A new adaptive optics system for the eye using a pyramid wavefront sensor interfaced in closed-loop with a piezoelectric deformable mirror is presented. Sensing parameters such as CCD integration time, pupil sampling and beam steering amplitude are tested on the bench and in vivo on several volunteers to optimize real-time optical correction. The system allows closed-loop operation at a frame rate of 55 Hz and reduces ocular aberration up to λ/5 residual RMS over a 6 mm pupil. Aberration correction and mirror control stability clearly increase when smaller beam steering amplitudes synonymous of higher wavefront sensing sensitivity are used. This result suggests that using pyramid wavefront sensors can improve the performance of adaptive-optics system for ophthalmic applications.
© 2006 Optical Society of America
Since a first implementation in 1997 , adaptive optics (AO) systems for ophthalmic applications [2, 3, 4, 5, 6] have always relied on Shack-Hartmann sensors (SHS)  to perform wavefront sensing. While this choice was obviously successful in most cases, one could also think of alternative wavefront sensing approaches to achieve this task with possibly higher efficiency and greater flexibility.
The pyramid wavefront sensor (PS) was originally proposed  and implemented  within the astronomical community. Similar to a Foucault knife edge test, the aberration induced in-homogeneities are sensed by placing in the focal plane a four-facet pyramid refractive element with its tip aligned to the optical axis. The wavefront gradients along two orthogonal directions are retrieved from the intensity distribution among the four pupils images resulting from this operation. Under specific configurations, the PS offers a greater flexibility than the SHS as both pupil sampling and sensing sensitivity can be adjusted separately. Furthermore, numeric simulations comparing the SHS and PS suggest that the latter may operate with a higher sensitivity in closed-loop for astronomical applications [10, 11].
The application of the PS to ocular wavefront measurements was the object of a first study by Iglesias et al. who concluded to the feasibility of the technique . This work outlined the flexibility of the PS for measuring a broad range of ocular aberrations but also pointed out the necessity to deal with the negative influence of spurious reflections from the anterior ocular surfaces. Considering the absence of an adequate statistical description of ocular aberration allowing performance simulation for an AO system using a PS, we built such an optical setup and studied its performance for ophthalmic applications.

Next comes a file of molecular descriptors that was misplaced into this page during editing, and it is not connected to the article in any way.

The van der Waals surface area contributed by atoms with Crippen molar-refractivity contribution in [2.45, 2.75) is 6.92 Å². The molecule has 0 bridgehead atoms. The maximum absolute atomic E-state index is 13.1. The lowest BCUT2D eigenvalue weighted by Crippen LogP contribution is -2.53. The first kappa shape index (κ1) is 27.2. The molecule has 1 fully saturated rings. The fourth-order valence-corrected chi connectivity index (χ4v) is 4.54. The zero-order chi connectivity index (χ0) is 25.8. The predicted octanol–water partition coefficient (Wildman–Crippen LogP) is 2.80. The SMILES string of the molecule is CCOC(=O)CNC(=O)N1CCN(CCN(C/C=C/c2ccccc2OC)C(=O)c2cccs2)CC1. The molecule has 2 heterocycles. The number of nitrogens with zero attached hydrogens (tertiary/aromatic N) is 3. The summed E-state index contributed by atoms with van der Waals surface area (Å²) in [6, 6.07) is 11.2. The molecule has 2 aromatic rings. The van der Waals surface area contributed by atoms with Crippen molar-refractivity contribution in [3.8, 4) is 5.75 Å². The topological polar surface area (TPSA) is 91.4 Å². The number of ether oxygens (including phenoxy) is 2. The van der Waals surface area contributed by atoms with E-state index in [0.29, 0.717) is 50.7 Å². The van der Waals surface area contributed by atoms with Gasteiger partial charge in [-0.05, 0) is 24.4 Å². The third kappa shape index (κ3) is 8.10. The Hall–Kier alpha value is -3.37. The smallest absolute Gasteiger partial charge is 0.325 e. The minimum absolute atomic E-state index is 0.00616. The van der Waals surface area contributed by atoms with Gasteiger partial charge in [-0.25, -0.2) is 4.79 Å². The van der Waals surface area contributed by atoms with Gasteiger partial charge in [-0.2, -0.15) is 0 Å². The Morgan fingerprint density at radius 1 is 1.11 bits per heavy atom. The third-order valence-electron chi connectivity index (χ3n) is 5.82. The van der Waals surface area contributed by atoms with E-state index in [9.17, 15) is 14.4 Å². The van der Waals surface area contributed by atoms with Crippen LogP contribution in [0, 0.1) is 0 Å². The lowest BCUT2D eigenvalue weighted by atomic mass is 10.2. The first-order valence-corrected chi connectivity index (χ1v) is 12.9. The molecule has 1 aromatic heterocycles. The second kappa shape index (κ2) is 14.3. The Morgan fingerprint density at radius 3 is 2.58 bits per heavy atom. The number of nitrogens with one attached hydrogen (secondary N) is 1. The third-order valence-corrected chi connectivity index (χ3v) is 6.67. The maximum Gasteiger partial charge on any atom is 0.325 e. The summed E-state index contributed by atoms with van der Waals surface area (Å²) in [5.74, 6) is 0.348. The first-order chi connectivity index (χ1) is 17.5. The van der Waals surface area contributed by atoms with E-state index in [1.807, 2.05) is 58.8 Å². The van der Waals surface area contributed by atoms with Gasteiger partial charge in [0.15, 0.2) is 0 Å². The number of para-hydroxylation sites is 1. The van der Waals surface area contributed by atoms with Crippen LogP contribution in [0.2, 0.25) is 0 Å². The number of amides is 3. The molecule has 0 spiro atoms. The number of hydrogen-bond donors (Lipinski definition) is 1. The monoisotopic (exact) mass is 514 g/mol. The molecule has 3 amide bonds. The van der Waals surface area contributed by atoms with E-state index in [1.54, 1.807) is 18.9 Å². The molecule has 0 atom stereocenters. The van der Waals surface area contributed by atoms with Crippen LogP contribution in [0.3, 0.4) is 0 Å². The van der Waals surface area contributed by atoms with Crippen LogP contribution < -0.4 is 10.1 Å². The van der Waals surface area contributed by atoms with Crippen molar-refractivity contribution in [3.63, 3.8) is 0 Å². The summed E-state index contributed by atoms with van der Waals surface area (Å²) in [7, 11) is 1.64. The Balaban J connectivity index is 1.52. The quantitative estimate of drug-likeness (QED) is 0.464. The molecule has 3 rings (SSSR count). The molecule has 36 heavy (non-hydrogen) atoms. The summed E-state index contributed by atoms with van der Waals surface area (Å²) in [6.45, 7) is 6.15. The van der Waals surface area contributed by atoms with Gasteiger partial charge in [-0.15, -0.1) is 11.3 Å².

The instrument was designed for sensing and compensating ocular aberrations over a 6 mm diameter pupil at 635 nm (Fig. 1). The ocular aberration was measured in a non-symmetric double-pass manner with a probing collimated light beam of diameter 1.5 mm entering the eye at 2 mm off-axis. This optical configuration was required for ocular aberration measurements to avoid any difficulties associated with a symmetric double-pass measurement . Furthermore, the beam diameter and off-axis entrance point into the eye of the probing laser beam were selected with a ray tracing software to avoid light reflected at each of the ocular surface to reach the wavefront sensor CCD. The power of the laser probing beam was 5 μW, thus preventing ocular light hazards for continuous eye exposures up to 30 minutes . An optical trombone of variable length consisting of four mirrors with two of them mounted on a manual translation stage was used for compensating the subject’s natural defocus, while the higher order aberration terms were compensated using a piezoelectric deformable mirror (diameter 30 mm, 19-actuators, 8-bit PCI controller; Flexible Optical B.V., Delft, The Netherlands) conjugated to the ocular pupil. Comparative simulations of the effectiveness of this mirror for ophthalmic use can be found in . This deformable mirror was itself optically conjugated to a steering mirror (FSM-300, Newport, Irvine, CA, USA) positioned in the wavefront sensing arm, whose movement was controlled with two sinusoidal signal (100 Hz) of same amplitude A 0 and π/2 phase difference. This element produced a circular rotation of the point spread function around the tip of a custom made diffractive pyramid element (178° vertex angle, 7 mm diameter free aperture) positioned in the following focal plane. A scientific CCD camera (Retiga EX, QImag-ing, Burnaby, BC, Canada) recorded the 4 pupils imaged behind the pyramid element produced during a full rotation cycle. A calibration arm delivered a collimated reference beam to the wavefront sensing arm for closed-loop operation.
The ocular pupil was illuminated by means of infrared LEDs (880 nm) placed circularly in front of the eye and imaged on a low grade CCD camera, which allowed monitoring the pupil position during measurements.
A custom graphic user interface written under Labview (National Instruments, Austin, TX, USA) allowed full camera and mirror control. For each CCD readout frame (Fig. 2), the software registers the position of each of the 4 pupil intensity images and computes two maps proportional to the vertical and horizontal wavefront gradient based on formulas derived from a geometrical approximation: